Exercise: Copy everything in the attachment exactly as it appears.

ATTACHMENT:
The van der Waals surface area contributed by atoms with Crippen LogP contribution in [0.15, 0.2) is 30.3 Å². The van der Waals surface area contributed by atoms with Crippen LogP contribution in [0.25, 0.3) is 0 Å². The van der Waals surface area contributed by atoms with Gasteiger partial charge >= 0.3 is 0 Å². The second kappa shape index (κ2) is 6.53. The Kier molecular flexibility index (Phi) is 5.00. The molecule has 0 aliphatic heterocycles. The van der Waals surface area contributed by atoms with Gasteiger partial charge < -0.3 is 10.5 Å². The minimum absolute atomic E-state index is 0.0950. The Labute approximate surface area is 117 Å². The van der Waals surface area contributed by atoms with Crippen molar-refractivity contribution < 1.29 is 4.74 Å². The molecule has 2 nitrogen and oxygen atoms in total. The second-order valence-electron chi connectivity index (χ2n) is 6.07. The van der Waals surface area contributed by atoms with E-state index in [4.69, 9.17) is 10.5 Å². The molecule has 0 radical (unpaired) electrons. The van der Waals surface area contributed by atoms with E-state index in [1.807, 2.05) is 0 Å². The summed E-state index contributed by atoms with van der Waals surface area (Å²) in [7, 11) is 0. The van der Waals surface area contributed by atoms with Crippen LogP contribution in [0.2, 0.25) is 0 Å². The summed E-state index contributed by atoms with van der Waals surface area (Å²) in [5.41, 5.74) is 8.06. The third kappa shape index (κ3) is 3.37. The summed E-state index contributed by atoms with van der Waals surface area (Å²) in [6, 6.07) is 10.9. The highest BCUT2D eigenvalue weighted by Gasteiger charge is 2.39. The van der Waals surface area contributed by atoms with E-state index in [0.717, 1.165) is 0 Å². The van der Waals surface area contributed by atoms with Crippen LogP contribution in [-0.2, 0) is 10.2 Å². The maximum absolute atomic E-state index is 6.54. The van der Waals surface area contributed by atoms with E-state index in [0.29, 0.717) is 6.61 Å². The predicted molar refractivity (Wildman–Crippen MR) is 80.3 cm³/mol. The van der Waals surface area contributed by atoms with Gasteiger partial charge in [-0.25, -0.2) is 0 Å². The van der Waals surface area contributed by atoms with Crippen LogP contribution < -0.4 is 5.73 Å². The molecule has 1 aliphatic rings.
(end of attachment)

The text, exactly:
The van der Waals surface area contributed by atoms with Crippen LogP contribution in [0.15, 0.2) is 30.3 Å². The van der Waals surface area contributed by atoms with Crippen LogP contribution in [0.25, 0.3) is 0 Å². The van der Waals surface area contributed by atoms with Gasteiger partial charge >= 0.3 is 0 Å². The second kappa shape index (κ2) is 6.53. The Kier molecular flexibility index (Phi) is 5.00. The molecule has 0 aliphatic heterocycles. The van der Waals surface area contributed by atoms with Gasteiger partial charge < -0.3 is 10.5 Å². The minimum absolute atomic E-state index is 0.0950. The Labute approximate surface area is 117 Å². The van der Waals surface area contributed by atoms with Crippen molar-refractivity contribution < 1.29 is 4.74 Å². The molecule has 2 nitrogen and oxygen atoms in total. The second-order valence-electron chi connectivity index (χ2n) is 6.07. The van der Waals surface area contributed by atoms with E-state index in [4.69, 9.17) is 10.5 Å². The molecule has 0 radical (unpaired) electrons. The van der Waals surface area contributed by atoms with E-state index in [1.807, 2.05) is 0 Å². The summed E-state index contributed by atoms with van der Waals surface area (Å²) in [7, 11) is 0. The van der Waals surface area contributed by atoms with Crippen LogP contribution in [0.2, 0.25) is 0 Å². The summed E-state index contributed by atoms with van der Waals surface area (Å²) in [5.41, 5.74) is 8.06. The third kappa shape index (κ3) is 3.37. The summed E-state index contributed by atoms with van der Waals surface area (Å²) in [6, 6.07) is 10.9. The highest BCUT2D eigenvalue weighted by Gasteiger charge is 2.39. The van der Waals surface area contributed by atoms with E-state index in [0.717, 1.165) is 0 Å². The van der Waals surface area contributed by atoms with Crippen LogP contribution in [-0.2, 0) is 10.2 Å². The maximum absolute atomic E-state index is 6.54. The van der Waals surface area contributed by atoms with E-state index in [0.29, 0.717) is 6.61 Å². The predicted molar refractivity (Wildman–Crippen MR) is 80.3 cm³/mol. The van der Waals surface area contributed by atoms with Gasteiger partial charge in [-0.25, -0.2) is 0 Å². The van der Waals surface area contributed by atoms with Crippen LogP contribution < -0.4 is 5.73 Å². The molecule has 1 aliphatic rings.